The Syntax of Existential Constructions

The Spoken Israeli Hebrew Perspective - Part II: Negative Existential Constructions and Non-Presentative Uses of Existential Constituents




Existential constructions, Clause structure, Spontaneous spoken language, Prosody, Israeli hebrew


This study, in two parts, endeavors a novel analysis of existential constructions, based on a different theoretical setting of clause structure, where the predicate is taken as a necessary and sufficient constituent of the clause. Leaning on this perception, the analyses of existential constructions developed here tries to overcome the discrepancy between form and (semantic and informational) meaning in Hebrew existential constructions. Part I of the study dealt with affirmative existential-presentative constructions, used to introduce referents into the discourse. Most of the constructions were analyzed as consisting of an existential constituent, viewed as a modal marker, and a pivot, regarded as the core component of the predicate domain. This analysis was shown to be valid for both the existential marker jeʃ and for its suppletive verbal forms, derived from √hjj ‘be’. Thus, presentative-existential sentences are formed as unipartite sentences, consisting of only a predicate domain. Part II deals with other existential constructions, including negative constructions; bipartite existential sentences; existential constituents as sole constituents in a sentence; existential constituents with clitic referential markers; and the use of the existential markers as interjections or discourse markers.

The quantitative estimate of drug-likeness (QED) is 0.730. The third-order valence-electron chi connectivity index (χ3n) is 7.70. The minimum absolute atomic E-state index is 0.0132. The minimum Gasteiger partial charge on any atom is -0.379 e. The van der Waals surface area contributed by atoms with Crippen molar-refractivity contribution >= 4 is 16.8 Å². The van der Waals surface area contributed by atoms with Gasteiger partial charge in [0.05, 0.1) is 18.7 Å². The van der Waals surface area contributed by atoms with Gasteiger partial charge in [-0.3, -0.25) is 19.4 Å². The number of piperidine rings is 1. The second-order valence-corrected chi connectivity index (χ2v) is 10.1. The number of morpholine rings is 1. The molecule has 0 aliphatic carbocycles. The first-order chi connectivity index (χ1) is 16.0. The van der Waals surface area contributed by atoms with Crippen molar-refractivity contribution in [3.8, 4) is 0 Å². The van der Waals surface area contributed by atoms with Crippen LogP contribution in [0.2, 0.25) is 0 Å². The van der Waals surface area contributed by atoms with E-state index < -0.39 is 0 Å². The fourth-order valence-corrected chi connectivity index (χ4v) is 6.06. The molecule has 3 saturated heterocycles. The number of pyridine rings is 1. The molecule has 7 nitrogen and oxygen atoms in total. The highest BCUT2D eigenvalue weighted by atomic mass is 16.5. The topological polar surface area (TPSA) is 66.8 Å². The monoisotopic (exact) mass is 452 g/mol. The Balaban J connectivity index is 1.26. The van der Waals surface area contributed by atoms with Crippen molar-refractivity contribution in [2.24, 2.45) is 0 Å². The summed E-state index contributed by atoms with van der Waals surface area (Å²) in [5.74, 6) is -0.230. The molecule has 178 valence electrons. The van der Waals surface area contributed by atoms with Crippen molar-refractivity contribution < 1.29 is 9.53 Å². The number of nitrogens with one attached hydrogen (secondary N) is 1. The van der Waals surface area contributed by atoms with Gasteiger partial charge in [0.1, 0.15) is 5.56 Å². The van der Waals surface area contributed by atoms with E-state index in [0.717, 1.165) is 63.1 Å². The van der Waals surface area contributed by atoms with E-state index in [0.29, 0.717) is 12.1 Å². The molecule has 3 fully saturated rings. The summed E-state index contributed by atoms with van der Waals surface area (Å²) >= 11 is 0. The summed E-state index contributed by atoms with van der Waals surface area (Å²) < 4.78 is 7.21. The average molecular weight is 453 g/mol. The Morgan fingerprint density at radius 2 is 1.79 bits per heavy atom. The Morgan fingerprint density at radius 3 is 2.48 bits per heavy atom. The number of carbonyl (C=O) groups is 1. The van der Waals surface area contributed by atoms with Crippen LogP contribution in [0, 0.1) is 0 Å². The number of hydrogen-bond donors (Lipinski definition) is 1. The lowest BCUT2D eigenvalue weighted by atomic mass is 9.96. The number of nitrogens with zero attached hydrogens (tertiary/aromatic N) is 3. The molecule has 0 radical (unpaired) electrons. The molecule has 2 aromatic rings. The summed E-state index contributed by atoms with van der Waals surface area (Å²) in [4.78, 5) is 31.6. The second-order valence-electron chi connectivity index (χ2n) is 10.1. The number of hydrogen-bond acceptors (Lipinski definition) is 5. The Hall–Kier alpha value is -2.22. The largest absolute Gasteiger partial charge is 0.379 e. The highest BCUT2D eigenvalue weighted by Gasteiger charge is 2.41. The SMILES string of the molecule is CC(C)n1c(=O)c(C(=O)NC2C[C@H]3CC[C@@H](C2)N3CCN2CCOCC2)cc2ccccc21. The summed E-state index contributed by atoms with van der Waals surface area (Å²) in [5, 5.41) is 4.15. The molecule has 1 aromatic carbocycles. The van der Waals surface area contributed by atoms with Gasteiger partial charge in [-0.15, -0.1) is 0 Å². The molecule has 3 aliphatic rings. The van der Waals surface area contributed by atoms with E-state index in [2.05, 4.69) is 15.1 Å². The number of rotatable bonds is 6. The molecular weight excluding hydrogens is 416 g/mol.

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Author Biography

Shlomo Izre'el, Tel-Aviv University

Professor Emeritus of Semitic Linguistics from the Tel Aviv University. 


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How to Cite

Izre’el S. The Syntax of Existential Constructions: The Spoken Israeli Hebrew Perspective - Part II: Negative Existential Constructions and Non-Presentative Uses of Existential Constituents. J. of Speech Sci. [Internet]. 2022 Jul. 1 [cited 2022 Dec. 2];11(00):e022002. Available from:




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